Norway refuses to bunker the Russian Super-yacht Ragnar but lets it plug into power “so they’re not freezing to death.”
By Jill R. Shah and Lars Erik Taraldsen (Bloomberg) Spanish officials impounded two more yachts as they investigate sanctions against Russia and Belarus, while another tycoon’s boat is stuck in Norway after suppliers refused to provide the fuel needed for it to depart.
The Crescent, a 135-meter (443-foot) superyacht with two helicopter landing pads and a swimming pool, was detained Wednesday in the eastern region of Catalonia, according to the Spanish transportation ministry. The ship’s owner isn’t publicly known, though it is believed to belong to Russian Igor Sechin, head of Moscow-based Rosneft Oil Co., according to Reuters, which cited a police source it didn’t identify.
In Norway, the 68-meter Ragnar, owned by former KGB agent Vladimir Strzhalkovsky, is stranded without fuel in the northern town of Narvik. The ship’s captain has contacted just about every supplier in the area without success, according to public broadcaster NRK.
Around the world and especially in Europe, the yachts of Russian billionaires have come under scrutiny as governments and organizations mount a sanctions campaign against the country for its invasion of Ukraine. In many cases, authorities are rushing to block vessels before they can sail out of reach in international waters.
The Crescent was the second yacht detained by Spanish authorities in the past two days, following Tuesday’s impounding of the 48-meter Lady Anastasia in Majorca, the ministry said. On Monday, officials also blocked the 85-meter Valerie from leaving Barcelona. The three boats have an estimated combined value in excess of $700 million.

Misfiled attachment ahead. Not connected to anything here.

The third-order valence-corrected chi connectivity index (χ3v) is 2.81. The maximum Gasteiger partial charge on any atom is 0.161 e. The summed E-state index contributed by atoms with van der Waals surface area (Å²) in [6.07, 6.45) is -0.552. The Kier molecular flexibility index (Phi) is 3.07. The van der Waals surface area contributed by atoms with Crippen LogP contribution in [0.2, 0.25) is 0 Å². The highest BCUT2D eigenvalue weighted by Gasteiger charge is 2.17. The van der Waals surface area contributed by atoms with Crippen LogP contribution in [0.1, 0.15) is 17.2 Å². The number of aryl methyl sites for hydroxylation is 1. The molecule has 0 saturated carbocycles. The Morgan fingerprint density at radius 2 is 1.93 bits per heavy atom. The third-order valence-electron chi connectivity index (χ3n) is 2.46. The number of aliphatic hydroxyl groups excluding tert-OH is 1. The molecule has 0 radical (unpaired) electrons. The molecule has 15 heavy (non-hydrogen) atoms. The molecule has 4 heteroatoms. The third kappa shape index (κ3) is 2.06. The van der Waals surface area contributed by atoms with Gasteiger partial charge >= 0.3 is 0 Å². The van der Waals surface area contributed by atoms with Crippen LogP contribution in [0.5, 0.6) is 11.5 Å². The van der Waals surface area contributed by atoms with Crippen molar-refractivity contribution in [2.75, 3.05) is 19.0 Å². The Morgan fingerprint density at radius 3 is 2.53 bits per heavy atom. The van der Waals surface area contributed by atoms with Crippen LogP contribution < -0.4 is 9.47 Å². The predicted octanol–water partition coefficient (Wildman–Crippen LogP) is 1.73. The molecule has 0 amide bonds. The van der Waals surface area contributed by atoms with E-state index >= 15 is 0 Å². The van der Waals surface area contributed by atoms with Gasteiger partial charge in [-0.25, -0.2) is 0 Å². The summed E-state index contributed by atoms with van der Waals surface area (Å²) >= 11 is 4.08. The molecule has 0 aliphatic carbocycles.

Earlier this month, French customs officials detained another Sechin superyacht, the Amore Vero, near Marseille as it was preparing an urgent departure, according to the French finance ministry.
Sechin, 61, a close ally of Russian President Vladimir Putin, has been sanctioned by the U.S., U.K. and the European Union. Before being named chief executive officer at Rosneft, one of the world’s largest public oil companies, he served as deputy prime minister of Russia.
In Narvik, local fuel supplier Sven Holmlund said it’s obvious why no one wants to sell to the Ragnar.
“It takes five minutes from watching the news, and you’ll get tears in your eyes,” Holmlund said in an interview, referring to war footage.
Rune Edvardsen, the town’s mayor, said the situation is a problem that needs to be settled politically. Norway isn’t an EU member, but has said it will join Brussels’ sanctioning of Russia over Ukraine.
While neither Strzhalkovsky nor the yacht have been sanctioned, suppliers are still wary, said Edvardsen, who is talking with local suppliers and other government officials.
“The government does not want businesses and persons to apply their own sanctions against Russian companies,” Bjornar Skjaeran, Norway’s minister of fisheries and ocean policy, told the local newspaper Fremover Wednesday.
In the meantime, the yacht can get power from the port, “so they’re not freezing to death,” Edvardsen said.
By Jill R. Shah and Lars Erik Taraldsen, with assistance from Tom Maloney and Rodrigo Orihuela.© 2022 Bloomberg L.P.
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